Early Fall ’09

We have resumed our full schedule after Labor Day weekend and the Zendo has come back to its full life. With the new site there will be more frequent updates on what’s happening, articles, essays, and other materials that pertain to what we do at Houn-an.

The October 7 Open House was well attended, we had visitors from the Harvard Buddhist Community, as well as individuals who just came to check out the CBA. A quick sit, followed by walking meditation, and an introduction to the practice of chanting made up the formal part of the evening. Refreshments after allowed for a lively discussion, question and answers, in which visitors and sangha members contributed. We always appreciate the visitors, and sometimes we see faces return and join the sangha.  Like a living organism that constantly changes, our group also undergoes changes. We have a core group of practitioners who sustain the practice and serve as officers during the formal sittings. This is a good place to thank them for their support and participation in the activities of the temple.

Today we learned that the Abbot of Zen Mountain Monastery, John Daido Roshi, has succumbed to cancer. He was a successor to Maezumi Taizan, but had also studied with Nakagawa Soen. The Mountain and Rivers Order has lost their founder and the American Zen landscape a fixture and prominent personality.

The loss of a Zen teacher always makes me keenly aware of the unfathomable privilege to have been able to study with Joshu Roshi over the last decades, and to be still able to go and work with him in his 103rd year here on this planet. In fact, next week the vice-abbess and I will be able to participate in a Jidori Sesshin with Roshi and a good number of his European sangha at Rinzai-ji Zen Center in Los Angeles. If all works out I will also have the opportunity to meet again with Seiun Genro Osho, with whom I first started in the early eighties of the last century. Genro is himself geeting up there, 85 years of age, and it will be neat to have him there with Roshi. There will also be a good number of ‘old’ Zen students I know from my early Zen times in Austria.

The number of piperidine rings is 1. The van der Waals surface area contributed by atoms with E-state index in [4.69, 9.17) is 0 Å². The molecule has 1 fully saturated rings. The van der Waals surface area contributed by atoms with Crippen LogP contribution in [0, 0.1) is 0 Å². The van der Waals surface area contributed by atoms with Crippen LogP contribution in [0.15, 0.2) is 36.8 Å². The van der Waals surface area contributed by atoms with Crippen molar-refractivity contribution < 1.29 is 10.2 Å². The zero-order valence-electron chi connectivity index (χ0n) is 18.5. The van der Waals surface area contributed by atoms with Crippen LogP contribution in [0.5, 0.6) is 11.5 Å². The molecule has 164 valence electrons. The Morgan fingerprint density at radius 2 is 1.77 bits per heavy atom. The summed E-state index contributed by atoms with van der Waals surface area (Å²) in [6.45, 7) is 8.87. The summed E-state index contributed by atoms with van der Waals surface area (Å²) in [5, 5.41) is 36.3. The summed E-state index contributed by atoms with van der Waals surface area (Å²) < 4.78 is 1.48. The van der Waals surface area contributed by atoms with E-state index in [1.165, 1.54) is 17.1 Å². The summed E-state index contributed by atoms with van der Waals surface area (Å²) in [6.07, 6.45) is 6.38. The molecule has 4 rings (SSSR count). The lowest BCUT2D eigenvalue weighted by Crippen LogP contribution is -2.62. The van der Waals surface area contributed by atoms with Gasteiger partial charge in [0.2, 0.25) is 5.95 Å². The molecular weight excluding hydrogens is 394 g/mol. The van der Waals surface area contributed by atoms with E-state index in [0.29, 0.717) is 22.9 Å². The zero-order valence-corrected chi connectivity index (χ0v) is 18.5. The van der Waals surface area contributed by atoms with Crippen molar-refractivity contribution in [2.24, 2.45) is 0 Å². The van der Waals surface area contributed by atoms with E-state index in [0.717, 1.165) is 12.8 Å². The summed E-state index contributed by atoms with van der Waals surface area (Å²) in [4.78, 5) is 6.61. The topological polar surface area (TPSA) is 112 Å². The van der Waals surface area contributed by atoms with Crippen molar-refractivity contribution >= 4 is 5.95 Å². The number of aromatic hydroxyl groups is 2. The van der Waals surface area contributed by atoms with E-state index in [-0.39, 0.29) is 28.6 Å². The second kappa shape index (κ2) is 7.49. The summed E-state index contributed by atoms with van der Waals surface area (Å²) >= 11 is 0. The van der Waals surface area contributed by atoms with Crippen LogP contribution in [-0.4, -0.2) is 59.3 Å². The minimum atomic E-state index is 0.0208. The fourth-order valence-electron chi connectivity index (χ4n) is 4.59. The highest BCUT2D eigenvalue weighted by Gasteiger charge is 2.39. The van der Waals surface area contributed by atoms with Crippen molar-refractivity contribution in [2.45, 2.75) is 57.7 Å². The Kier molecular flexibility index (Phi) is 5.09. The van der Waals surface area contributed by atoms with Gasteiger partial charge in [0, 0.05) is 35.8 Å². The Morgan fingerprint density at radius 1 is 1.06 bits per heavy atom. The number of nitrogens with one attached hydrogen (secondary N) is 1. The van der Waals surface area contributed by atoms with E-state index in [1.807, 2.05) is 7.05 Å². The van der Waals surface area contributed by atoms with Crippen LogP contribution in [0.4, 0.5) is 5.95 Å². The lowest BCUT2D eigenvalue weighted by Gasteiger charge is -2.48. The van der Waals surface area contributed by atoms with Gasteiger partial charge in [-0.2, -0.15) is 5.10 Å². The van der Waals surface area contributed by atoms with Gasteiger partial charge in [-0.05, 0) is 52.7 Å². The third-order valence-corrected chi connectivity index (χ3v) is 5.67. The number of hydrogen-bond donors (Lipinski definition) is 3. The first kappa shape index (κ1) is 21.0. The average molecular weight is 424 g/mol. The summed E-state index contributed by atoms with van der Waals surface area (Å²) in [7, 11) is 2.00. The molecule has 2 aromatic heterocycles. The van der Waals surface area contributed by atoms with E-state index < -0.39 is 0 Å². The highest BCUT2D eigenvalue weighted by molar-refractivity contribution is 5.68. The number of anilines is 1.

In our absence the Zendo will be run by our senior sangha members. Please attend frequently and take advantage of the opportunities to sit, chant, walk, and share the spirit of the sangha. Your participation is important and we are truly grateful having you be part of our community.

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